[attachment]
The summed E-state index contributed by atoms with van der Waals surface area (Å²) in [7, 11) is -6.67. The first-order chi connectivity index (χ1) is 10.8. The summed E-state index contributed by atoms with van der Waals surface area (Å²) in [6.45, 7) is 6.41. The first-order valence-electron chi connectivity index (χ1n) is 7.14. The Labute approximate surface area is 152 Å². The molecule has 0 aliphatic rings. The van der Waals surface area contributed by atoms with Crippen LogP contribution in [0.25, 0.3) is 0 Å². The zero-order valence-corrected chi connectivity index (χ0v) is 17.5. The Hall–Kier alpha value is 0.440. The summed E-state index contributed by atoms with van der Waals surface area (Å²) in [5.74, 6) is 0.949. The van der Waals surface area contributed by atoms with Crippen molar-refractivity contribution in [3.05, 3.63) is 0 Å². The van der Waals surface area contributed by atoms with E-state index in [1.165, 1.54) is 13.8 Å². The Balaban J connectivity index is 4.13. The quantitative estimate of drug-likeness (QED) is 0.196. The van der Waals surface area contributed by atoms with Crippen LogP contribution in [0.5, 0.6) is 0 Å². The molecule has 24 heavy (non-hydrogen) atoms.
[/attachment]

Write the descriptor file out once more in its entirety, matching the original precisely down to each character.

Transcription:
The summed E-state index contributed by atoms with van der Waals surface area (Å²) in [7, 11) is -6.67. The first-order chi connectivity index (χ1) is 10.8. The summed E-state index contributed by atoms with van der Waals surface area (Å²) in [6.45, 7) is 6.41. The first-order valence-electron chi connectivity index (χ1n) is 7.14. The Labute approximate surface area is 152 Å². The molecule has 0 aliphatic rings. The van der Waals surface area contributed by atoms with Crippen LogP contribution in [0.25, 0.3) is 0 Å². The zero-order valence-corrected chi connectivity index (χ0v) is 17.5. The Hall–Kier alpha value is 0.440. The summed E-state index contributed by atoms with van der Waals surface area (Å²) in [5.74, 6) is 0.949. The van der Waals surface area contributed by atoms with Crippen molar-refractivity contribution in [3.05, 3.63) is 0 Å². The van der Waals surface area contributed by atoms with E-state index in [1.165, 1.54) is 13.8 Å². The Balaban J connectivity index is 4.13. The quantitative estimate of drug-likeness (QED) is 0.196. The van der Waals surface area contributed by atoms with Crippen LogP contribution in [0.5, 0.6) is 0 Å². The molecule has 24 heavy (non-hydrogen) atoms.